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6580 - Reproduction of Copyrighted Material


  • Position: Dean, University Libraries
  • Email:

Last updated: July 01, 2007


A. Introduction
B. General
C. Penalties for Copyright Infringement
D. Protected Works
E. Nonprotected Works
F. Unrestricted Photocopying
G. Fair Use
H. Classroom Copying in Not-For Profit Educational Institutions
I. Educational Uses of Audiovisual Works
J. Educational Uses of Computer Software
K. Library Reserve Uses, Single and Multiple Copies
L. Appendix - Sample Letters for Obtaining Permission


It is the policy of the University of Idaho that the provisions of the law regarding copyright protection will be honored. Every administrator, faculty member, and staff member who may be involved in the reproduction of copyrighted works has a responsibility to recognize and honor the rights of the copyright owner. Employees must ensure that the reproduction is allowed by copyright law, fair use guidelines, the permission of the copyright owner, or a license agreement. This policy applies to all forms of reproduction, to all reproduction sources (any UI central or departmental facility, self-service machine, or commercial unit), and to administrative, educational and research uses. The policy also applies whether the copies are to be sold, distributed free or distributed with the expectation of return of copies. In addition each copy is to include a copyright notice. However, crediting the originator of the work does not remove the obligation to secure permission or apply fair use guidelines. The policy in this section is based on the existing federal law at the time the policy was implemented; if the federal law is changed, the affected section of this policy will be changed to correspond to it. Employees who willfully disregard the copyright law are in violation of UI policy; they do so at their own risk and assume all liability.


B-1. Copyright is a form of protection provided by the laws of the United States (title 17, section 106, U.S. Code) to authors of original works and applies to both published and unpublished works. The copyright law grants owners of copyright (authors and other creators and publishers) the sole right to do or allow others to do each of the following acts with regard to their copyrighted work: to reproduce all or part of the work; to distribute copies; to prepare new (derivative) versions based on the original work; and to perform or display the work publicly. 17 U.S.C. 106.

B-2. Copyright protection is available for "original works of authorship fixed in a tangible medium of expression." 17 U.S.C. 102(a). Generally, U.S. copyright protection for works created on or after January 1, 1978, begins automatically at creation and lasts until 50 years after the author's death. 17 U.S.C. 302(a). Registration with the Copyright Office is not a condition of copyright protection by U.S. Copyright Law 17 U.S.C. 408(a), nor is it necessary for the  (the letter c in a circle) or any other indicator of copyright to appear on the work created since March 1, 1989. 17 U.S.C. 401.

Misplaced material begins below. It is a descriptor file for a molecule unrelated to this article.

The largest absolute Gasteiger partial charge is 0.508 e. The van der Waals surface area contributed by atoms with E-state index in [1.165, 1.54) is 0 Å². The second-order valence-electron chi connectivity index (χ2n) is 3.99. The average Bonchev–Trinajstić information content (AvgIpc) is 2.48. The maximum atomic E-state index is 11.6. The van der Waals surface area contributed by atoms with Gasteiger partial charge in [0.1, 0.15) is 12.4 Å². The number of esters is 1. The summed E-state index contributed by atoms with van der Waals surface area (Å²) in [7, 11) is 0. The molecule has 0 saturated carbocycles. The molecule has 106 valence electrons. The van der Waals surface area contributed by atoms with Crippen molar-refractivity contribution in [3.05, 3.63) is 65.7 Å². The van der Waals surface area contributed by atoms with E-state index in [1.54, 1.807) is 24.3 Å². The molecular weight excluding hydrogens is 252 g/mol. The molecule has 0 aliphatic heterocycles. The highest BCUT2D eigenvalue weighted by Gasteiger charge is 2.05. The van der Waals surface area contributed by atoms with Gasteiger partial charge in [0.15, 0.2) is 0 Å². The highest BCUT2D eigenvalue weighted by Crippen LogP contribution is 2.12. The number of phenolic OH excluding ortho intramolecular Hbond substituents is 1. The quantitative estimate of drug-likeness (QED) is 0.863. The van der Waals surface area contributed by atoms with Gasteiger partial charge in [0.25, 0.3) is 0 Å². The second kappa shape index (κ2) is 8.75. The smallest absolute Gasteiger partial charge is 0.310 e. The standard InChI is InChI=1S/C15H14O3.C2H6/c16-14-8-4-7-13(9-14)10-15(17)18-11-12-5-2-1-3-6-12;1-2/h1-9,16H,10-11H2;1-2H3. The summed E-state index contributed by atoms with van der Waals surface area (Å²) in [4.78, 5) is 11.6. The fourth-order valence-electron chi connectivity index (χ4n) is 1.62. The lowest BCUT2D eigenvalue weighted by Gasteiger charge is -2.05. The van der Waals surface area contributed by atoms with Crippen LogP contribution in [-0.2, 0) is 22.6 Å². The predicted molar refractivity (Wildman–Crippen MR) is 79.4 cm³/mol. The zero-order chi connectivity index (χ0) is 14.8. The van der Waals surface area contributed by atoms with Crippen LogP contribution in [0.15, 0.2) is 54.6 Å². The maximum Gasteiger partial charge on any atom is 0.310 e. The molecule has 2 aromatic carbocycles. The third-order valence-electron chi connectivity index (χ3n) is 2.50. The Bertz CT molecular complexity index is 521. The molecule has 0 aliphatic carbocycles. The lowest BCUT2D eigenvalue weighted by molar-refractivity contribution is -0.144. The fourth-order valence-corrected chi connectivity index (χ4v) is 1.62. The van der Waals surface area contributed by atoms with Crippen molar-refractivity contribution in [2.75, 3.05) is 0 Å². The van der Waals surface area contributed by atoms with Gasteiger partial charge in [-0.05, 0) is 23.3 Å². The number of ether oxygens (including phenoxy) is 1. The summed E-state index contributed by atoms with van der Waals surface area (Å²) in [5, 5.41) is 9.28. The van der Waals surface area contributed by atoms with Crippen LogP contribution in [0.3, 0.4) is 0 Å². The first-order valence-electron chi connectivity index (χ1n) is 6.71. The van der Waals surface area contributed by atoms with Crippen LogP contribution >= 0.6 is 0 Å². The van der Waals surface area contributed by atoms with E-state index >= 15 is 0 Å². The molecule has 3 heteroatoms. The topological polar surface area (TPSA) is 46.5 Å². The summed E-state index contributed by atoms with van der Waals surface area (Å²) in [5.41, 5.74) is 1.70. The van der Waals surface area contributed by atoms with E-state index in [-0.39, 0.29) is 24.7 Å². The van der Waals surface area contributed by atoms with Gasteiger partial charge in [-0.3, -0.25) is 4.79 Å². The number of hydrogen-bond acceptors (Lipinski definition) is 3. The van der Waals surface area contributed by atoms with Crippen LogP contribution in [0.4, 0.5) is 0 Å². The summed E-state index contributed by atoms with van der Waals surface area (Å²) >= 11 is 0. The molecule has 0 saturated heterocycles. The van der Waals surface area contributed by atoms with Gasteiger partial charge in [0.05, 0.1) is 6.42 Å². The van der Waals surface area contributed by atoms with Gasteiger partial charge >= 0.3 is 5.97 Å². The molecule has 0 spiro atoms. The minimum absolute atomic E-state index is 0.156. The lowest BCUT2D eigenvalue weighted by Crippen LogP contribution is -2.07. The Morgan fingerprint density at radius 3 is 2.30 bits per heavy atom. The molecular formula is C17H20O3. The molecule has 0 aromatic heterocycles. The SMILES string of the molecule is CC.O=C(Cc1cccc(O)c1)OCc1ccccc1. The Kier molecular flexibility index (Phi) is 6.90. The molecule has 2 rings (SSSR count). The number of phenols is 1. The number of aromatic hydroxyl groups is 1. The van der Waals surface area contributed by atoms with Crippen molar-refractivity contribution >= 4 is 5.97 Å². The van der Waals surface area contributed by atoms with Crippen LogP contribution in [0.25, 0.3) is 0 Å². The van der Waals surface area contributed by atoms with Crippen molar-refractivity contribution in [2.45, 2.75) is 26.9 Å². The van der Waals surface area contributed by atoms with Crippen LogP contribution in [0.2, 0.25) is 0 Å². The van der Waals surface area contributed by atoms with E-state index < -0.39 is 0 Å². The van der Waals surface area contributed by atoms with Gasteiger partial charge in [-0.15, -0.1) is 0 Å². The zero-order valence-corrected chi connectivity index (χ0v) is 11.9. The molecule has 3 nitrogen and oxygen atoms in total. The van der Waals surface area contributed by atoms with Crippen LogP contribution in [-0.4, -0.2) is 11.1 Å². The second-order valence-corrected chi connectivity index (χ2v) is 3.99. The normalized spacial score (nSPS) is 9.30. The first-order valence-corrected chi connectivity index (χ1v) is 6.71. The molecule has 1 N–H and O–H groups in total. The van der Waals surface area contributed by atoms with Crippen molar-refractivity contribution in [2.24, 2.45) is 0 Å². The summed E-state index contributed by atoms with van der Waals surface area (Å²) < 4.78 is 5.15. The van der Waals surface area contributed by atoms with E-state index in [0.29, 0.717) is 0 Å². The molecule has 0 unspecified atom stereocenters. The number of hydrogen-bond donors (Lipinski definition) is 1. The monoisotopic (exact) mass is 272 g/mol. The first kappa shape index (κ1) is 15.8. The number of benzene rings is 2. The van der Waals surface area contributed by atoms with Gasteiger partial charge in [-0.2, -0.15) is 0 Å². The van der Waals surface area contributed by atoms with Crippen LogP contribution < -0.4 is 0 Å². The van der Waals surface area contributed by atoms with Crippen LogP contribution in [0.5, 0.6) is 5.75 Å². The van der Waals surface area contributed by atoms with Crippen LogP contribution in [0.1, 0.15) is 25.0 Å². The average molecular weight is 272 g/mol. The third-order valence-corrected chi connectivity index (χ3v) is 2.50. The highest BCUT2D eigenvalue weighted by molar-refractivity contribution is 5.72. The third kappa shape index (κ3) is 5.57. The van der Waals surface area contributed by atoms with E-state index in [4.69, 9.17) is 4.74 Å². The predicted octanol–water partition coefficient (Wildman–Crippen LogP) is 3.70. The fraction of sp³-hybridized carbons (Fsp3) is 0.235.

B-3. In the case of an anonymous work, a pseudonymous work or when the creator of a work is an employee or in certain cases where the work has been specially commissioned as an instructional text, as a test, as answer material for a test, or for other purposes, copyright protection lasts for 75 years from the date of first publication or 100 years from its date of creation, whichever date expires first. 17 U.S.C. 301(c).

B-4. Works created prior to January 1, 1978, are also subject to copyright protection although the duration of copyright may vary from the terms described above. See, 17 U.S.C. 303.

B-5. The fact that a previously published work is out of print does not affect its copyright. Acknowledging the source of the copyrighted material does not substitute for obtaining permission.

C. PENALTIES FOR COPYRIGHT INFRINGEMENT. The liability for willful infringement rests upon the person making or requesting the copy. Illegal copying shall not be directed by higher authority. No legal assistance to an infringing employee will be provided by UI for alleged copyright infringements not covered within the permissive uses of the policy. UI personnel with questions regarding infringement may consult UI's legal counsel. Civil and criminal penalties may be imposed for copyright infringement. Civil remedies include an award of monetary damages (including substantial statutory damages, which in cases of willfulness after March 1, 1989, may total up to $100,000 per work infringed, or actual damages, including the infringer's profits), an award of attorney's fees, injunctive relief against future infringement, and the impounding and destruction of infringing copies and the plates or other articles used in making such copies. 17 U.S.C. 502, 503, and 504.

D. PROTECTED WORKS. Copyright protects works that are fixed in any tangible form of expression. Copyrightable works include the following categories. These categories should be viewed quite broadly: for example, computer programs and most "compilations" are registrable as "literary works"; maps and architectural plans are registrable as "pictorial, graphic, and sculptural works."